Incarnation. God incarnate, God made man, God becoming a man. Do you ever think about that, I mean really think about it? God the creator of the universe became a man and lived among us.
In the religious South, so many of us have heard that so many times that it just kind of washes over us, but let that sink in. God became a man and lived among us. That is what Christmas is -- a celebration of God living as a man, as a full man.
As Christians, we believe that Jesus was fully man, and fully God. How that is worked out was debated by the church for centuries and certainly won't be fully explained in a 500-word column.
But if the accounts in the Bible are true (and I, of course, believe they are), then the events of Jesus Christ are the most magnificent and significant in all of human history.
Jesus came as response to the sinfulness of man. God in Trinity (Father, Son, and Holy Spirit) had created the universe perfect and without error, and God created Adam, the man, and Eve, the woman, to rule over all creation.
But tragedy struck. The man sinned and the perfect harmony and rhythm that God had set in place was knocked out of order with the disobedience of man. Death, illness, natural disaster, abandonment, and heartache are all the result of this sin world that we live in, a sin world given the curse of death by a just God.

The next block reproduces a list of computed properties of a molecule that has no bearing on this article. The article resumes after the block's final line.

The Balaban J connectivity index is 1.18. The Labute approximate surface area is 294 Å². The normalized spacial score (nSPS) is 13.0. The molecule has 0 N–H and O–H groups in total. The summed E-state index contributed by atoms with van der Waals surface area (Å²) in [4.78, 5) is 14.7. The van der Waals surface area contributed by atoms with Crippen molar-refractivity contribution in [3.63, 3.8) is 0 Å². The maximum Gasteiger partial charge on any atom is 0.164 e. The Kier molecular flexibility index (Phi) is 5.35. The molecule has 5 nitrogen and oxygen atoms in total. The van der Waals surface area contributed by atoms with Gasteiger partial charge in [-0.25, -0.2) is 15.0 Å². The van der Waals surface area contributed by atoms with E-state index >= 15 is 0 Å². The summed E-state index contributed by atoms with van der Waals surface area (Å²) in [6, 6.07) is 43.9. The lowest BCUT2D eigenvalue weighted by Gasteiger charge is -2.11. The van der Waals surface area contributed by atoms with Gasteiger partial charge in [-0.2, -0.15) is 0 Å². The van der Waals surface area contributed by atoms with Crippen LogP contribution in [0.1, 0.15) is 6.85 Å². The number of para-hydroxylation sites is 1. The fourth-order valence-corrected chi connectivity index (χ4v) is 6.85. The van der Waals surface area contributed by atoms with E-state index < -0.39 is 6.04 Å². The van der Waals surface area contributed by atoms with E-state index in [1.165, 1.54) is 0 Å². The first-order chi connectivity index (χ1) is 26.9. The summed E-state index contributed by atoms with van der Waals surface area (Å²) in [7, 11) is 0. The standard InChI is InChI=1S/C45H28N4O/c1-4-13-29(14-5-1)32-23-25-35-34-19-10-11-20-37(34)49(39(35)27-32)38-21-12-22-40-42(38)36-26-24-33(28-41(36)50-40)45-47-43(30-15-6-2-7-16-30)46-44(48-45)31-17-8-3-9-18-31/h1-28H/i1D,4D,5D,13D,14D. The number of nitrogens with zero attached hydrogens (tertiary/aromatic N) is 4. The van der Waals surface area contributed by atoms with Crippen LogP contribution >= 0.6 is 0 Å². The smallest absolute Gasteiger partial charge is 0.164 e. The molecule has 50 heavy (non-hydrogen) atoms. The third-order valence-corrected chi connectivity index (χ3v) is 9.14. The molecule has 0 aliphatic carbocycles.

Eventually though, there seemed to be a glimmer of hope when God blessed a man, Abraham. He told him that he would be the father of a great nation through which the whole world would be blessed. God made a covenant with Abraham and his descendants that, as they were obedient to God's law, they would receive blessing from Him.
But the people were not obedient. Even though God showed them great favor, they continued to fall into great sin and the hopelessness of the sin world continued -- until God in His great mercy, in perhaps the most unexpected event of history, came to earth as a man.
God the Son, or Jesus, was the obedient follower of God the Father that Abraham and his descendants could never be. He never sinned, and yet, instead of being rewarded for his obedience, He was punished. Jesus was punished on behalf of sinful men and women because the punishment that we deserve was applied to Him, in order that the reward that He deserved might be applied to us.
This is what the reformer Martin Luther called "The Great Exchange," and what an exchange it is.
So this week, take a few moments to reflect on the incarnation, that God became a man to save you; and that in Jesus, despite the sin world that we live in, know that you might find the forgiveness of sins and life in His wonderful name.
Jason Dees is senior pastor at First Baptist Church of Covington. He can be reached at 770-786-9031 or www.firstbaptistcovington.com or www.facebook.com/jasondees.